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Apple throws sand in competitors' gears, but they won't slow down

Apple's court victory has awakened Samsung and other competitors, who will now be more motivated to out-innovate and out-patent their rival.

Apple is sending out legal teams around the world to slow down competitors and protect its brand.
Kimball Sand Company, Inc.

Apple had its day in a U.S. court with a jury awarding the company more than $1 billion in an overwhelming patent infringement victory over Samsung. After the presiding judge, Lucy Koh, finishes her assessment of damages, the ultimate payout might actually climb higher. Some Samsung phones might even be prohibited from sale in this country (we'll find out the answer at a scheduled September 20 court hearing).

It all sounds rosy for Apple, which was in an understandably celebratory mood after the jury returned its verdict. Indeed, CEO Tim Cook told his employees that Apple values "originality and innovation and pour our lives into making the best products on earth. And we do this to delight our customers, not for competitors to flagrantly copy."

But while the headlines tell one story, there's another scenario that could unfold, one in which Apple's court win ends up as a Pyrrhic victory. As if they needed a reminder, the lopsided court victory sends a wake up call to rivals, including Samsung, Motorola (Google), HTC, Nokia, RIM, and Microsoft. All have quivers full of patents and plenty of cash to go to court to protect their interests.

Over time, most phones and tablets will have similar designs and behaviors, just like PCs and laptops, or TVs, cars, and newspapers. Rounded or rectangular corners and square icons aren't key points of differentiation, despite Cook's charge of flagrant copying by competitors.

Samsung took the shortest route to competing with the iPhone when it was first introduced by copying some of its features. That expedient business decision factored heavily in the jury's guilty verdict, and it could cost the South Korean company some cash. Samsung would probably make the same decision if it had a do-over so that it didn't fall too far behind Apple, as RIM and Nokia did, and now will file an appeal to the verdict and continue to dominate the smartphone market along with Apple.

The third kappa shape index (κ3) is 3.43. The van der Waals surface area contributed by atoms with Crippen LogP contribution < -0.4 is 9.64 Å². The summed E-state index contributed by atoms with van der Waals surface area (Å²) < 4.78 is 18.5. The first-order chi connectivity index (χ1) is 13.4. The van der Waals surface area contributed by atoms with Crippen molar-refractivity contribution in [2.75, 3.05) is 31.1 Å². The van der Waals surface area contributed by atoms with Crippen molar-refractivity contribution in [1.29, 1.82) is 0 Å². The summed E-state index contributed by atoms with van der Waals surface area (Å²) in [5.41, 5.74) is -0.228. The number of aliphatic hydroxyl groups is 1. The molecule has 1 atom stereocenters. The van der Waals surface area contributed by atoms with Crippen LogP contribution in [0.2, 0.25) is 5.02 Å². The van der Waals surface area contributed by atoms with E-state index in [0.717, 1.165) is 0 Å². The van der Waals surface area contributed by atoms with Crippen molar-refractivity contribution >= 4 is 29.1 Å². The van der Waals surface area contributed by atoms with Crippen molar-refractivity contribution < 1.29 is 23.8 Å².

Complete coverage: Apple v. Samsung, a battle over billions

According to IDC statistics for the second quarter of 2012, Samsung had 32.6 percent share of the worldwide market for smartphones, compared with 17 percent in the same quarter a year earlier. Apple had 16.9 percent share, down from 18.8 during that same period.

Google's Android -- which is free to partners like Samsung -- not Apple's iOS, dominates the overall smartphone market. According IDC, Android had 68.1 percent share of the worldwide smartphone market in the second quarter of 2012, up from 46.9 percent a year earlier, compared with Apple's 16.9 percent share. However, Apple is extracting enormous profits compared with Samsung and others with its less than 20 percent share of market.

The iPad is a different story. Apple has a more substantial lead, with more than double the share of competing Android tablets, according to Gartner. Apple could directly attack Google over patent infringements in Android, but that could take years to play out; in the meantime, Google can trot out patents that it gained from purchasing Motorola Mobility for a counterattack. In the end, it's more likely that all legal entanglements will lead to more cross-licensing agreements than to massive payouts -- though there's no guarantee that scenario will prevail.

Apple's greatest fear is that competitors will create a much better smartphone or tablet, or that it will deliver a new mobile device to the market that grossly fails to meet user expectations. Despite its incredible success over the last few years -- Apple is the most valuable public firm on Wall Street as measured by market capitalization -- the company still conducts business as if it was competing for its life. It's part of the Steve Jobs legacy, from the days when it was Apple against a world dominated by Microsoft.

Patent suits are a way to sow fear, uncertainty, and doubt among competitors, and to tout the uniqueness of the Apple products. The Apple v. Samsung verdict should force competitors to pivot and act on the notion that the best way to throw sand in Apple's gears is to out-innovate, rather than imitate, the company.

Samsung's more recent Galaxy S3and HTC's One X, for example, leapfrog Apple's iPhone in some areas. Google's Android mobile platform may not be as polished and innovative as Apple's iOS, but Google has a lot of creative engineering resources that it could apply to competing more effectively with Apple, and not tread on its patents. Microsoft's Windows 8 could take a bite out of Apple in the next few years.

Apple has every right to be paranoid, and the company will continue to throw as much sand as possible into the face of any rival that might threaten its future.